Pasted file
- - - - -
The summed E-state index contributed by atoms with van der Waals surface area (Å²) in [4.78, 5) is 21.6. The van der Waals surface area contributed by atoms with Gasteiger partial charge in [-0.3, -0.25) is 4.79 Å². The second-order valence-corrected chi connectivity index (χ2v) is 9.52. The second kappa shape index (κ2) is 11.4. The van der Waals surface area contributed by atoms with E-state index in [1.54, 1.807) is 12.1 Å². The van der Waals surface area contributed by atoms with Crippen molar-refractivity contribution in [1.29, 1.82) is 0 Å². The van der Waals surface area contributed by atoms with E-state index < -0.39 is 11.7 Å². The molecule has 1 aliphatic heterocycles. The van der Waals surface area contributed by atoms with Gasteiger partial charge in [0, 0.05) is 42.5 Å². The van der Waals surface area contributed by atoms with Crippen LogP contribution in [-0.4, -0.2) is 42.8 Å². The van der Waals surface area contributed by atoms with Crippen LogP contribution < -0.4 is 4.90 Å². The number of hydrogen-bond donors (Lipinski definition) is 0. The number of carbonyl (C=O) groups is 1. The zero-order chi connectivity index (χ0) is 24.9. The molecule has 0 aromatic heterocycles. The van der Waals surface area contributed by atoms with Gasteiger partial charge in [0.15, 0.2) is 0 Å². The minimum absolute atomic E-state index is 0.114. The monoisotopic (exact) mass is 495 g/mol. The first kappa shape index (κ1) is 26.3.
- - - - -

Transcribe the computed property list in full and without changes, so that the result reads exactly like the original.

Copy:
The summed E-state index contributed by atoms with van der Waals surface area (Å²) in [4.78, 5) is 21.6. The van der Waals surface area contributed by atoms with Gasteiger partial charge in [-0.3, -0.25) is 4.79 Å². The second-order valence-corrected chi connectivity index (χ2v) is 9.52. The second kappa shape index (κ2) is 11.4. The van der Waals surface area contributed by atoms with E-state index in [1.54, 1.807) is 12.1 Å². The van der Waals surface area contributed by atoms with Crippen molar-refractivity contribution in [1.29, 1.82) is 0 Å². The van der Waals surface area contributed by atoms with E-state index < -0.39 is 11.7 Å². The molecule has 1 aliphatic heterocycles. The van der Waals surface area contributed by atoms with Gasteiger partial charge in [0, 0.05) is 42.5 Å². The van der Waals surface area contributed by atoms with Crippen LogP contribution in [-0.4, -0.2) is 42.8 Å². The van der Waals surface area contributed by atoms with Crippen LogP contribution < -0.4 is 4.90 Å². The number of hydrogen-bond donors (Lipinski definition) is 0. The number of carbonyl (C=O) groups is 1. The zero-order chi connectivity index (χ0) is 24.9. The molecule has 0 aromatic heterocycles. The van der Waals surface area contributed by atoms with Gasteiger partial charge in [0.15, 0.2) is 0 Å². The minimum absolute atomic E-state index is 0.114. The monoisotopic (exact) mass is 495 g/mol. The first kappa shape index (κ1) is 26.3.